Massachusetts, after a series of recent steps to improve low-performing schools, has been awarded $250 million of the Obama administration’s Race to the Top education grants to help states with innovations.
The U.S. Education Department said Tuesday that Massachusetts is among nine states and the District of Columbia to receive money as second-round winners of the competition. They share $3.4 billion in grants. First-round winners Tennessee and Delaware got a total of $600 million.
States were rewarded for reforms intended to turn around low-performing schools through such things as better student testing and teacher accountability, and lifting caps on charter schools.
Gov. Deval Patrick, who traveled to Washington to meet with Race to the Top decision makers this month, said the federal money will help the state to close its achievement gap.
“This is a momentous day for our students, our teachers and our future,” he said. “And though our kids top the nation in student achievement, these resources will help us reach those we have not reached, the kids stuck in the achievement gap.”
Patrick signed a bill in January to overhaul the state’s education system by allowing for more charter schools in the state’s lowest-performing school districts. The legislation was also designed to help the state narrow the achievement gap between students from different economic backgrounds.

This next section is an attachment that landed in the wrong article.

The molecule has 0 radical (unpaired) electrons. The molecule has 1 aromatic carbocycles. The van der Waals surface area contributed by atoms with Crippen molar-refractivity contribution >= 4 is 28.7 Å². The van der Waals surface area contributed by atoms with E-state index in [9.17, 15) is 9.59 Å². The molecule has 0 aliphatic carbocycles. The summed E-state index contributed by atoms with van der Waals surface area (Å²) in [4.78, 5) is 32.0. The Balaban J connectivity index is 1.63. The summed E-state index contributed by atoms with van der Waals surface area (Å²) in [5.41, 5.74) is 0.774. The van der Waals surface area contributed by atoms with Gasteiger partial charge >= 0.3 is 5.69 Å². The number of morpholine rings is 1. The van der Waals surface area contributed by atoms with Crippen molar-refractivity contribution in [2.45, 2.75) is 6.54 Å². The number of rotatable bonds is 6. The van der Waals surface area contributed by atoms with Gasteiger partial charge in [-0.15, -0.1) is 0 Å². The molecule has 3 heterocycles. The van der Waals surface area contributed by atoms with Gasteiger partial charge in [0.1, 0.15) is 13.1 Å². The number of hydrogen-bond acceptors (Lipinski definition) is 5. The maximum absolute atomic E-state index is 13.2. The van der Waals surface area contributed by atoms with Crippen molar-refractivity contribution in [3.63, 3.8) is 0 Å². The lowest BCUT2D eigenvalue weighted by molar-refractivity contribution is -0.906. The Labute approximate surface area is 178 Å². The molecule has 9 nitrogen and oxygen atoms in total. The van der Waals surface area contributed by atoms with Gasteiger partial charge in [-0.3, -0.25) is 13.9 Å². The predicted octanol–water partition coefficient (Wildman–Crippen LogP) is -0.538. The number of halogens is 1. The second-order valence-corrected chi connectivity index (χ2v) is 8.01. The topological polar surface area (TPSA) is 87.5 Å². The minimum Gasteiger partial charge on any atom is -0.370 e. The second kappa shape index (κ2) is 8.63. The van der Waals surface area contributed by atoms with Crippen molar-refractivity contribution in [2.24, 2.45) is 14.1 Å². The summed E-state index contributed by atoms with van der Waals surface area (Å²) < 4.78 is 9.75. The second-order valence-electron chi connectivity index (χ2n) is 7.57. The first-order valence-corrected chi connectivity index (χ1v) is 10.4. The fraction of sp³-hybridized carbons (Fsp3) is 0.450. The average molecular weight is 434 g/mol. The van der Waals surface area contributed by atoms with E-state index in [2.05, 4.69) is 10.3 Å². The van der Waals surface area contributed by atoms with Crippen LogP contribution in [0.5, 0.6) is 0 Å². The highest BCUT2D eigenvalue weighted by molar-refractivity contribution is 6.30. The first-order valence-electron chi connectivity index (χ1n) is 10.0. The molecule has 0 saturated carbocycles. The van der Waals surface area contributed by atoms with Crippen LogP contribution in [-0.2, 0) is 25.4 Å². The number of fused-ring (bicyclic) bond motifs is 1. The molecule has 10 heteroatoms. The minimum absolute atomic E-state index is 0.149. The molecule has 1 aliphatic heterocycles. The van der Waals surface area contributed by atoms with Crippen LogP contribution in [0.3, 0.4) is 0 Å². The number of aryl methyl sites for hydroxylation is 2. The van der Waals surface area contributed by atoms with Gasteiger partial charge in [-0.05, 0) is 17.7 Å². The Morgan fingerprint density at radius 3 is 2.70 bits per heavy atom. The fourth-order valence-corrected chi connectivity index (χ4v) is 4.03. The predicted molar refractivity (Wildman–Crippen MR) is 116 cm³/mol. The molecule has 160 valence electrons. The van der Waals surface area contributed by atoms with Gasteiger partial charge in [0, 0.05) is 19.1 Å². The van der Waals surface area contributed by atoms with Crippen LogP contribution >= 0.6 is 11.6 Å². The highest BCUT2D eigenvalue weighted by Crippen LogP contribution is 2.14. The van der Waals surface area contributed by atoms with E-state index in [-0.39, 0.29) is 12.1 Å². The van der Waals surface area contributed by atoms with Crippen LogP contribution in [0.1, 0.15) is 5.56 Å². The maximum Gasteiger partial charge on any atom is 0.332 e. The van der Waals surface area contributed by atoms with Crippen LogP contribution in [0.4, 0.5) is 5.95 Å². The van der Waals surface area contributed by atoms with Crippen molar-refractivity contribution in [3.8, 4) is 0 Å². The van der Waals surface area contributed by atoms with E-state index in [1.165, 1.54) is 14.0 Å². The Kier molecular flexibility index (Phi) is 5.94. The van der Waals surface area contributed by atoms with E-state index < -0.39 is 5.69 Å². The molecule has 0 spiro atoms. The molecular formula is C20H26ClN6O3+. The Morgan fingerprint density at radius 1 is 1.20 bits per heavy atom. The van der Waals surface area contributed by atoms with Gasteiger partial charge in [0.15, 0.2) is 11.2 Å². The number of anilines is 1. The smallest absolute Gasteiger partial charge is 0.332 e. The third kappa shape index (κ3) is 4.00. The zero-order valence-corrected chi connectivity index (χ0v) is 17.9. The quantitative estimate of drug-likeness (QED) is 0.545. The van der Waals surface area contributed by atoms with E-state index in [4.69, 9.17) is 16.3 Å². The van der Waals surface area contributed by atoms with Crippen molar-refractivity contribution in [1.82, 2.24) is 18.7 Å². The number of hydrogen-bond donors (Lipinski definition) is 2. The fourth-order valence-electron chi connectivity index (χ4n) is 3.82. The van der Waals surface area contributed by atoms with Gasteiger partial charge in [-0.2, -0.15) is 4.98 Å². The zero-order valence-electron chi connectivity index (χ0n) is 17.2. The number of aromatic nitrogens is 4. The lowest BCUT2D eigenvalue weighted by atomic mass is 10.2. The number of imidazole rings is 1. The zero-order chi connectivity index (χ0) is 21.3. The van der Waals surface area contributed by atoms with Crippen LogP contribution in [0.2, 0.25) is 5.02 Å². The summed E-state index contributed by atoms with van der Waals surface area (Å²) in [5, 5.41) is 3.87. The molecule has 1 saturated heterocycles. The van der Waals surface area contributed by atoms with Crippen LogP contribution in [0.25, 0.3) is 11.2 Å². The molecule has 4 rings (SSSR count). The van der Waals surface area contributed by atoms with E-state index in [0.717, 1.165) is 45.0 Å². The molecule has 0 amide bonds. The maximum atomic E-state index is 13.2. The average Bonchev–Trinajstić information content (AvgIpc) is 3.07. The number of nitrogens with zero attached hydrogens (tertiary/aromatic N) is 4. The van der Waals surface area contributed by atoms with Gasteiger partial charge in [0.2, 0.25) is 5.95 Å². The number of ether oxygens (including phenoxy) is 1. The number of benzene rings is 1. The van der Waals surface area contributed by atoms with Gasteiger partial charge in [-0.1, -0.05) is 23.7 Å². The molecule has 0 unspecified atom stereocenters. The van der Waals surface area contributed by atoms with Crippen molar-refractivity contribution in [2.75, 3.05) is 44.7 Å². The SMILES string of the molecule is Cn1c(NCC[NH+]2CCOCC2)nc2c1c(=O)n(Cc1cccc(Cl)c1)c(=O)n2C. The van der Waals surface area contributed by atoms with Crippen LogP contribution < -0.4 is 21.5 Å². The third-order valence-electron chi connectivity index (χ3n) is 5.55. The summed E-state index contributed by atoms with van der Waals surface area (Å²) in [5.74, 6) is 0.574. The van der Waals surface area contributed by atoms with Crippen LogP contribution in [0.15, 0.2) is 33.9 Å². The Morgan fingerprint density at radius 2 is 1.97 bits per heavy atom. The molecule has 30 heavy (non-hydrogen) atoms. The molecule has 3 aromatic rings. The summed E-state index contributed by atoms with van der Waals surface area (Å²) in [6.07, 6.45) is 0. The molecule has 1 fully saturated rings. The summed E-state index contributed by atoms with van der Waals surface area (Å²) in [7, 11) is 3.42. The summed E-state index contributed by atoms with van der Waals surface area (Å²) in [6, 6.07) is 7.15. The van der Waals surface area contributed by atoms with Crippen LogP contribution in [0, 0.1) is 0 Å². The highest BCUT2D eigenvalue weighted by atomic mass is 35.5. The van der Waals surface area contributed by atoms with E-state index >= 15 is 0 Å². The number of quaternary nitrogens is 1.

After losing out in the first round of grants, Massachusetts honed its application for the second round, when it was among 19 finalists.
In July, the state adopted national standards for English and math curricula to boost its standing in the competition.
The state’s updated proposal also outlined a new system to evaluate teacher and administrator effectiveness and included plans to ensure high poverty schools get good teachers and that educators get what they need to help students excel.
Under the reform bill, half of the funds that Massachusetts receives from Race to the Top goes to districts that agree to changes in troubled schools, and 276 school districts and charter schools have now done so.
The Massachusetts Teachers Association, which has endorsed Patrick for re-election, has said it was in full support of the state’s application, including plans to reward teachers for working in hard-to-staff schools.
U.S. Sen. John Kerry and state Senate President Therese Murray said the new funding will bolster Massachusetts education overhaul efforts and help it continue to be a leader in education.
“The hits keep on coming, and we’re keeping our eye on the prize which is winning more resources for Massachusetts to support reform,” Kerry said.
Murray said the state has an “ongoing commitment to always do the best for our schools and our students.”